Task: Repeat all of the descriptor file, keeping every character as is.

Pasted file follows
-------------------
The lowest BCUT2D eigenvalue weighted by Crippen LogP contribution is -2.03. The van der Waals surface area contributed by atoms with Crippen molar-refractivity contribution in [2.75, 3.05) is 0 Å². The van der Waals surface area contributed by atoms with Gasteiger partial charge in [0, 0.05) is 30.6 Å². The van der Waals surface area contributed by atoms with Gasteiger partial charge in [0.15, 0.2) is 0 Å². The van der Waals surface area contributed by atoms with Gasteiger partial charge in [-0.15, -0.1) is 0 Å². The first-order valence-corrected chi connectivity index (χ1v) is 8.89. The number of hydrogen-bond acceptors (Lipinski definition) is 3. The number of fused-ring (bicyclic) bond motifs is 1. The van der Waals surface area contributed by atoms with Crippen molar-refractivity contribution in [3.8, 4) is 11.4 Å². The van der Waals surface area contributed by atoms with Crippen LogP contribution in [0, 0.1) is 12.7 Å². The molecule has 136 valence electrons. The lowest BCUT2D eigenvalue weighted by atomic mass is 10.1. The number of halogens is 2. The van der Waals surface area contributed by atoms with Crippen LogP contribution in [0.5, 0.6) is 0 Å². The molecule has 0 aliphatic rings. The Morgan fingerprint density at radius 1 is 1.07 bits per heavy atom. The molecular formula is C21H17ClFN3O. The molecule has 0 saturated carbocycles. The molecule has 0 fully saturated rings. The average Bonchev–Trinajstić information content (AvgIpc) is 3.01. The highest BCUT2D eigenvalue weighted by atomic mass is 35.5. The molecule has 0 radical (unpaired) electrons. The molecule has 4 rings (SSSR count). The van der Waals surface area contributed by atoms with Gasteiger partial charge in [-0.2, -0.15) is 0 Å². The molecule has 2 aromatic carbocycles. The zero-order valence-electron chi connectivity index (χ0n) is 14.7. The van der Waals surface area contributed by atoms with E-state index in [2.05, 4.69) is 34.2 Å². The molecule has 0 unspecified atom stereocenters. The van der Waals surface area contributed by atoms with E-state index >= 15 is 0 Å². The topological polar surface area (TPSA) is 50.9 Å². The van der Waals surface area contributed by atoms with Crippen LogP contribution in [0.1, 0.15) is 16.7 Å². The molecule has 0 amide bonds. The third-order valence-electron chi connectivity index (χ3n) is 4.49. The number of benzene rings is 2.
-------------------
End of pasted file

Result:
The lowest BCUT2D eigenvalue weighted by Crippen LogP contribution is -2.03. The van der Waals surface area contributed by atoms with Crippen molar-refractivity contribution in [2.75, 3.05) is 0 Å². The van der Waals surface area contributed by atoms with Gasteiger partial charge in [0, 0.05) is 30.6 Å². The van der Waals surface area contributed by atoms with Gasteiger partial charge in [0.15, 0.2) is 0 Å². The van der Waals surface area contributed by atoms with Gasteiger partial charge in [-0.15, -0.1) is 0 Å². The first-order valence-corrected chi connectivity index (χ1v) is 8.89. The number of hydrogen-bond acceptors (Lipinski definition) is 3. The number of fused-ring (bicyclic) bond motifs is 1. The van der Waals surface area contributed by atoms with Crippen molar-refractivity contribution in [3.8, 4) is 11.4 Å². The van der Waals surface area contributed by atoms with Crippen LogP contribution in [0, 0.1) is 12.7 Å². The molecule has 136 valence electrons. The lowest BCUT2D eigenvalue weighted by atomic mass is 10.1. The number of halogens is 2. The van der Waals surface area contributed by atoms with Crippen LogP contribution in [0.5, 0.6) is 0 Å². The molecule has 0 aliphatic rings. The Morgan fingerprint density at radius 1 is 1.07 bits per heavy atom. The molecular formula is C21H17ClFN3O. The molecule has 0 saturated carbocycles. The molecule has 0 fully saturated rings. The average Bonchev–Trinajstić information content (AvgIpc) is 3.01. The highest BCUT2D eigenvalue weighted by atomic mass is 35.5. The molecule has 0 radical (unpaired) electrons. The molecule has 4 rings (SSSR count). The van der Waals surface area contributed by atoms with Gasteiger partial charge in [-0.2, -0.15) is 0 Å². The molecule has 2 aromatic carbocycles. The zero-order valence-electron chi connectivity index (χ0n) is 14.7. The van der Waals surface area contributed by atoms with E-state index in [2.05, 4.69) is 34.2 Å². The molecule has 0 unspecified atom stereocenters. The van der Waals surface area contributed by atoms with E-state index >= 15 is 0 Å². The topological polar surface area (TPSA) is 50.9 Å². The van der Waals surface area contributed by atoms with Crippen LogP contribution in [0.1, 0.15) is 16.7 Å². The molecule has 0 amide bonds. The third-order valence-electron chi connectivity index (χ3n) is 4.49. The number of benzene rings is 2.